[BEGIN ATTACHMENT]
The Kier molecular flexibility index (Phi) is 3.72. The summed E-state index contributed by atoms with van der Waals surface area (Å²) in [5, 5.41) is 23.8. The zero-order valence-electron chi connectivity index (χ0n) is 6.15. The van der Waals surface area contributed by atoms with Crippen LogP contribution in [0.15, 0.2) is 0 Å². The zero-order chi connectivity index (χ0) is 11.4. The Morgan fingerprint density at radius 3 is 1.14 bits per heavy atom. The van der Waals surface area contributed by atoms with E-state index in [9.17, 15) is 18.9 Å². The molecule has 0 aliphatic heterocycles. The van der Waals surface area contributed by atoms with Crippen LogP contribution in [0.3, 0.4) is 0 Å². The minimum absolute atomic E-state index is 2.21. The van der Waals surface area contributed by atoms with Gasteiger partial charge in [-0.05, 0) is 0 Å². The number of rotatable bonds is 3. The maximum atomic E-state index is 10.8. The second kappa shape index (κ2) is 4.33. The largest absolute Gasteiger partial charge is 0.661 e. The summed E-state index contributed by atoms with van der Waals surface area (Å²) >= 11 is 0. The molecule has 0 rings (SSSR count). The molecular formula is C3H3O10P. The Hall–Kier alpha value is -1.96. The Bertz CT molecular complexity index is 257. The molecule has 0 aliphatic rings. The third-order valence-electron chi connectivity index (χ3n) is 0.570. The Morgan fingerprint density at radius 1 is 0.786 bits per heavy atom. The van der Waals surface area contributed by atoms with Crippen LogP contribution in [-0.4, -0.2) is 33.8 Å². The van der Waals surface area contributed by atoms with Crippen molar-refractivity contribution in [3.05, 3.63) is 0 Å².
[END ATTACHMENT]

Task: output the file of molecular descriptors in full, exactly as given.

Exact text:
The Kier molecular flexibility index (Phi) is 3.72. The summed E-state index contributed by atoms with van der Waals surface area (Å²) in [5, 5.41) is 23.8. The zero-order valence-electron chi connectivity index (χ0n) is 6.15. The van der Waals surface area contributed by atoms with Crippen LogP contribution in [0.15, 0.2) is 0 Å². The zero-order chi connectivity index (χ0) is 11.4. The Morgan fingerprint density at radius 3 is 1.14 bits per heavy atom. The van der Waals surface area contributed by atoms with E-state index in [9.17, 15) is 18.9 Å². The molecule has 0 aliphatic heterocycles. The van der Waals surface area contributed by atoms with Crippen LogP contribution in [0.3, 0.4) is 0 Å². The minimum absolute atomic E-state index is 2.21. The van der Waals surface area contributed by atoms with Gasteiger partial charge in [-0.05, 0) is 0 Å². The number of rotatable bonds is 3. The maximum atomic E-state index is 10.8. The second kappa shape index (κ2) is 4.33. The largest absolute Gasteiger partial charge is 0.661 e. The summed E-state index contributed by atoms with van der Waals surface area (Å²) >= 11 is 0. The molecule has 0 rings (SSSR count). The molecular formula is C3H3O10P. The Hall–Kier alpha value is -1.96. The Bertz CT molecular complexity index is 257. The molecule has 0 aliphatic rings. The third-order valence-electron chi connectivity index (χ3n) is 0.570. The Morgan fingerprint density at radius 1 is 0.786 bits per heavy atom. The van der Waals surface area contributed by atoms with Crippen LogP contribution in [-0.4, -0.2) is 33.8 Å². The van der Waals surface area contributed by atoms with Crippen molar-refractivity contribution in [3.05, 3.63) is 0 Å².